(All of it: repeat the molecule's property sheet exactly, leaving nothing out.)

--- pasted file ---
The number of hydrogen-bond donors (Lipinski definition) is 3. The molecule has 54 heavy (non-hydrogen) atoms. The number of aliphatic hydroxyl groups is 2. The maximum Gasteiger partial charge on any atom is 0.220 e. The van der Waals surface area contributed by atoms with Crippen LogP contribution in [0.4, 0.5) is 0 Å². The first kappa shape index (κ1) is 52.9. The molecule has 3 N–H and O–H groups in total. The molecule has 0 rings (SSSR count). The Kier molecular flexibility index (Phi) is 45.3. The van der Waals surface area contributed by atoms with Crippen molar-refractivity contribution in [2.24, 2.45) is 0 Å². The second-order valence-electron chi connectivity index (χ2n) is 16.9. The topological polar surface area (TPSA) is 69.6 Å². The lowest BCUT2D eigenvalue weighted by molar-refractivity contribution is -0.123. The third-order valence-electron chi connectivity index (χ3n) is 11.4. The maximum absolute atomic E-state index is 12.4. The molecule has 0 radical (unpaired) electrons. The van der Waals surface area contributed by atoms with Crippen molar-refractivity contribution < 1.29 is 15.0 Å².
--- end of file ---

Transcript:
The number of hydrogen-bond donors (Lipinski definition) is 3. The molecule has 54 heavy (non-hydrogen) atoms. The number of aliphatic hydroxyl groups is 2. The maximum Gasteiger partial charge on any atom is 0.220 e. The van der Waals surface area contributed by atoms with Crippen LogP contribution in [0.4, 0.5) is 0 Å². The first kappa shape index (κ1) is 52.9. The molecule has 3 N–H and O–H groups in total. The molecule has 0 rings (SSSR count). The Kier molecular flexibility index (Phi) is 45.3. The van der Waals surface area contributed by atoms with Crippen molar-refractivity contribution in [2.24, 2.45) is 0 Å². The second-order valence-electron chi connectivity index (χ2n) is 16.9. The topological polar surface area (TPSA) is 69.6 Å². The lowest BCUT2D eigenvalue weighted by molar-refractivity contribution is -0.123. The third-order valence-electron chi connectivity index (χ3n) is 11.4. The maximum absolute atomic E-state index is 12.4. The molecule has 0 radical (unpaired) electrons. The van der Waals surface area contributed by atoms with Crippen molar-refractivity contribution < 1.29 is 15.0 Å².